Published by Eventing Connect
When it comes to producing and riding young horses,the word ‘breaking’ can have many connotations. The wrong methods,the wrong subject (equine or human) or the wrong environment can lead to things getting very broken indeed. I personally hate being the first man on board any young horse. Soiled pant city. What I hate even more than being the first man on board,is being the second man on board. That’s when you might find yourself truly lost in the wilderness,and exactly this resulted in me getting my face magimixed by a 4 yr old. I wasn’t always this ugly…..
I have my own way of doing things and a lot of my methodology has been born out of necessity. I work by myself and actually,I’m happier this way. The first and most important thing for me is to start with the raw product. As in,scarcely seen a white man raw,but with a small amount of quiet handling. The next most important thing is teeth-for me,there’s no earthly point trying to mouth and educate a horse if he still has wolf teeth or needs dental attention. They can’t possibly be expected to learn and respond favourably if they are uncomfortable. I don’t like spending weeks and weeks introducing things and dragging out each step as I find that keeping the horse’s mind engaged can be a big help in preventing him from forming other,more fun ideas for himself. Equally,I don’t progress unless I’m certain that the horse fully understands what is being asked of him. In recent years I have taken a real interest in proper natural horsemanship,and combining this with some of the traditional breaking methods works really well for me. My main aim is to try and put the horse in a position where the response he offers me to any question is exactly what I was looking for to begin with. Their confidence explodes,they start to enjoy their work and you form a great rapport very quickly-vital when you throw a leg across them for the first time.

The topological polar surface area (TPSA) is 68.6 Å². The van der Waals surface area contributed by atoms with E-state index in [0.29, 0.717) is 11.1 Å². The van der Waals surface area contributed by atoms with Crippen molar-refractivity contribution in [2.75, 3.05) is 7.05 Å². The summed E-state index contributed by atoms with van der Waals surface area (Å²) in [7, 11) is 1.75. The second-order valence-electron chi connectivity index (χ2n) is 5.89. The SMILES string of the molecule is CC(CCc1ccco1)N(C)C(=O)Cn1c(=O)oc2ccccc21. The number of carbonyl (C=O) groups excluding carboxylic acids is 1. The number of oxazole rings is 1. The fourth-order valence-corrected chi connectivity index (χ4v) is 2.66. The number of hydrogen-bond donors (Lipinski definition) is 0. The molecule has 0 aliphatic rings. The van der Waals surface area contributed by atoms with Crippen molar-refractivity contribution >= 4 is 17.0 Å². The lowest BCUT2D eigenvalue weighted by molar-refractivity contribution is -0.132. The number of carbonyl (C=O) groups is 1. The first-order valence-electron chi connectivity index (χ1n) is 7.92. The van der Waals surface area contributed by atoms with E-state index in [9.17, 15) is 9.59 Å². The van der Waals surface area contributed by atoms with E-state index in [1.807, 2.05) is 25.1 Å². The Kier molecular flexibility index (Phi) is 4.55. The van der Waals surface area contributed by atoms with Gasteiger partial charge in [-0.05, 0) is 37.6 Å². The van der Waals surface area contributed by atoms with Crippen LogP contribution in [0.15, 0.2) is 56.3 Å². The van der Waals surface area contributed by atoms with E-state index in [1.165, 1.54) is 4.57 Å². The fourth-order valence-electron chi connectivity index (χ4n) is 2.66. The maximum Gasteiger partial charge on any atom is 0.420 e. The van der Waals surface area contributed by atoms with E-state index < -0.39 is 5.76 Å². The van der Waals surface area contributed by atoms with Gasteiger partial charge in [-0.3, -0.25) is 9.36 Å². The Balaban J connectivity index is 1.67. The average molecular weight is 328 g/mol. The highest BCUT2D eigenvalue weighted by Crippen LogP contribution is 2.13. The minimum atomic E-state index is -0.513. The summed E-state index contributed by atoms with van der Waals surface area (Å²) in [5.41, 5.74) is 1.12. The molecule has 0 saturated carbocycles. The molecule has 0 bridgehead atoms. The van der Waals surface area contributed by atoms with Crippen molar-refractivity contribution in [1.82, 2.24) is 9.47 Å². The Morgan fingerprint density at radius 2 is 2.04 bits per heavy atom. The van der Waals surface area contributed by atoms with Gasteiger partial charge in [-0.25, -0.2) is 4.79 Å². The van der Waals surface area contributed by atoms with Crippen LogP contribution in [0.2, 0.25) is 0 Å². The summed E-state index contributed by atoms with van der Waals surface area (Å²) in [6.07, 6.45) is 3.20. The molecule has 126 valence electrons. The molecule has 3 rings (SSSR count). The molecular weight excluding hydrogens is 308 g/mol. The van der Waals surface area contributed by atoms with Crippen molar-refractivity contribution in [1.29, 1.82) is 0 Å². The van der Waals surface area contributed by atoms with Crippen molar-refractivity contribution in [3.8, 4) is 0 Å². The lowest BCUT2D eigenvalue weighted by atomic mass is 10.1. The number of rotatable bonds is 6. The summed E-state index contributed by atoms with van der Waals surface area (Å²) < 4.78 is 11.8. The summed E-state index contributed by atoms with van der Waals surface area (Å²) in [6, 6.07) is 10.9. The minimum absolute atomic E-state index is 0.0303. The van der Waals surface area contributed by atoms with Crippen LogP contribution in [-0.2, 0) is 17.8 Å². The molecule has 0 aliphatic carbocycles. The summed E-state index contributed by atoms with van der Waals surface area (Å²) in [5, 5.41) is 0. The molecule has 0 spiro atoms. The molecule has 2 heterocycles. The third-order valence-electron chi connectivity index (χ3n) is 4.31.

The voice is an oft forgotten aid,and it is never more vital than when breaking a horse. Use it always-when you get on board,you can apply aids along with words he understands from his education on the ground (walk,woah etc) so he can quickly learn and work it out.Try to remember that if Dobbin is heading purposefully for the rhododendrons during the backing stage and you give him the standard aids for ‘stop’,he might have no real clue what you’re on about. If you apply the aids for stop with a loud clear ‘WOAH’,well now he has a chance. Praise him often, for every tiny thing he tries to do well. Horses are totally unique in that they are born with an innate desire to please. No other mammal has this. If you can preserve it,the horse will always try for you and you will make something very special out of your relationship with him. In finding the right way for you and your horse,the breaking process can be a safe and enjoyable experience for both-no broken bones required.
It is my firm belief that incorrect handling in the formative years can ruin everything forever-the horse doesn’t necessarily have to have been abused,but if he experiences repeated inexplicable situations where his every attempt is punished or ignored he will pretty quickly start doing the bare minimum and stop trying so hard. And thus the end product is lost,before it has even begun.